Turkish Gov’t Unveils 16 Ways to Identify Gulenist

Photo: Cumhuriyet

Turkish authorities have finally come up with a detailed set of measures and criteria to identify suspected Gulenist public officials after facing sustained criticism over its holist approach to brush any critic as Gulenist following its largest purge campaign in the republican history.

The question of how you designate a Gulenist official or public servant to fire or jail has been a matter of controversy and public debates for a while on TV programs after the government’s purge has reached to epic proportions: More than 120,000 public officials have been purged as of November 1. And that number only goes up. On Tuesday, Prime Minister Binali Yildirim proclaimed 16 criteria to determine who a Gulenist is as the government’s ongoing earth-scorching campaign against the Gulen movement never loses its pace and scope.

On Tuesday, the government announced 16-point guideline for authorities across all bureaucratic departments, ranging from security branches to education ministry, or even agriculture ministry, for launching a more effective purge without causing harm to “innocent people who have no relationship to Gulenists.”

The epic scale of purge has generated lasting controversy and public resentment as critics believe that the government targets opponents of all political creed rather than specifically aiming at a movement or a group. Facing mounting public criticism, the authorities moved to set up commissions in all cities in governor’s offices, and invited people and dismissed public servants to prove their innocence to reverse the verdict against them.

Deputy Prime Minister Numan Kurtulmus said in October that the government has received thousands of complaints about purges and dismissals, in a revelation that points to an acute problem associated with the purges. To palliate fears of people and soothe criticism, the government came up with a 16-point scheme that sets standards for designating a Gulenist.

The Justice and Development Party (AKP) sees Dec. 17-25 (2013) as milestone and critical turning point for its titanic war against Fethullah Gulen movement. For the government, it represents a coup attempt against an elected cabinet. In the last days of 2013, the police launched a sweeping corruption investigation that implicated inner circle of then-Prime Minister Recep Tayyip Erdogan and members of his cabinet, even his family.

While the government killed off the legal process by the purge of police chiefs and prosecutors that initiated the graft investigation, it had to battle with its after effects given trial of Turkish-Iranian businessmen, who was also a prime suspect of Dec. 17 graft probe, in New York at a U.S. court.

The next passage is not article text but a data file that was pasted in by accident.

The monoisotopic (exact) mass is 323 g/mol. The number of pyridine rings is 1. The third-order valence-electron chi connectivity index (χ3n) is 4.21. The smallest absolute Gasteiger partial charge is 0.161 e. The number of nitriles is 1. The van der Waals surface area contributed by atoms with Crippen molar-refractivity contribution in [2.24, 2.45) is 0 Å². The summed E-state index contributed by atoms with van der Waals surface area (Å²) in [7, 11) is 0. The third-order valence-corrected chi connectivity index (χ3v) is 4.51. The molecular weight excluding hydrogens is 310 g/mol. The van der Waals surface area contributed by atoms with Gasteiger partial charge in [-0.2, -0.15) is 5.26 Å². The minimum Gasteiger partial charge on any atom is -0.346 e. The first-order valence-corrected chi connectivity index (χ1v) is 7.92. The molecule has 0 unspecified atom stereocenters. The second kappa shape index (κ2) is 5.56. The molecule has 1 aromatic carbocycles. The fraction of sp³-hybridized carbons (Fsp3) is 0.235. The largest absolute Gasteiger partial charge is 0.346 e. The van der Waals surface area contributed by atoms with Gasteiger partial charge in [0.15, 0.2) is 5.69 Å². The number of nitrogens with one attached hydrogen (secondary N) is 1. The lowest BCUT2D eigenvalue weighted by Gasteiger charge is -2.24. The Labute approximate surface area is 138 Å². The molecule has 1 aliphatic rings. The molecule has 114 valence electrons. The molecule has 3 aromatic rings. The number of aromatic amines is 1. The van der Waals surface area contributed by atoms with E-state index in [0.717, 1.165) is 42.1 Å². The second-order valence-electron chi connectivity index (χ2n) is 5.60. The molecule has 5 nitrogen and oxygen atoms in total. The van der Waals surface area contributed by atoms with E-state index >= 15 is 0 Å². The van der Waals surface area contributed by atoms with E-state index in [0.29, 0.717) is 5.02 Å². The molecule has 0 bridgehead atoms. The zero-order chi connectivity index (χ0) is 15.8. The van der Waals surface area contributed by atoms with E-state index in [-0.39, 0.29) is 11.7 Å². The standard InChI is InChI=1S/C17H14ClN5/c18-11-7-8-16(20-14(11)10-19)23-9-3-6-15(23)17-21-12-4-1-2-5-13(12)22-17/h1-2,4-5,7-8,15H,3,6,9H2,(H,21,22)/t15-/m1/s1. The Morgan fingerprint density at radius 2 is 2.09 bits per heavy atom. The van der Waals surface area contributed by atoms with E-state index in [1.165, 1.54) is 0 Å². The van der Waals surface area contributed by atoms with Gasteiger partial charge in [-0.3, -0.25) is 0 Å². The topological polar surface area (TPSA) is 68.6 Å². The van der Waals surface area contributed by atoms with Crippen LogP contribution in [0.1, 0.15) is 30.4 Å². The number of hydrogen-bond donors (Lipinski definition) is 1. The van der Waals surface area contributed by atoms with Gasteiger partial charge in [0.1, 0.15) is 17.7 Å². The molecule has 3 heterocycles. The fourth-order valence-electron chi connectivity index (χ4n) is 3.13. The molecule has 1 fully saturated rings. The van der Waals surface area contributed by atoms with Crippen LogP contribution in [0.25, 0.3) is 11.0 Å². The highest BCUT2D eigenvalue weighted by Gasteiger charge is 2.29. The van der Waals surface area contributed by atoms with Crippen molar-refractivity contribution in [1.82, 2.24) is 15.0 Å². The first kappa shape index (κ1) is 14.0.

The government considers having a link to the Gulen movement, which it holds responsible for the graft investigation, since Dec. 17 as a crime. For authorities, putting money to Gulen-affiliated Bank Asya, after that day is enough to purge, dismiss or even place someone in jail.

Here are the criteria put forward by the government to decide who might be a Gulenist deserving to be purged:

— To provide financial contribution to Bank Asya and other companies of Parallel Structure-State [Gulen movement] after 17/25 December.

— Being a manager or a member of Gulenist associations or unions.

— Use of ByLock and other private encrypted programs, applications.

– Donation to [Gulen-affiliated] Kimse Yok Mu Derneği [Is Anybody There] charity organization.

– The police and spy agency reports.
– Detailed social media search [on a specific public servant]

– Attending conversation and gatherings, events of the Gulen movement.
– Unusually fast promotion to a special assignment, post outside ordinary procedure
– Donation to the Gulen movement
– Reliable information by informants, tips or confessions
– The results obtained from the review of the websites a Gulenist visited.
– Overseeing unusual operations of Gulen-affiliated companies, protecting and favoring them
– Being among those who act in favor of the movement within the police and judiciary
– Behaviors of those who stayed in dormitories of the Gulen movement in recent years
– Information obtained from other employees at a workplace
– Having continued to send children to Gulen-affiliated schools, preserving subscription to magazines and newspapers of movement since Dec. 17-25, 2013.

After its publication and prime minister’s announcement, critics argued that this presents a perfect textbook of fascism as the government justifies its actions, purges on ludicrous charges devoid of a legal base in universal standards and even country’s current laws.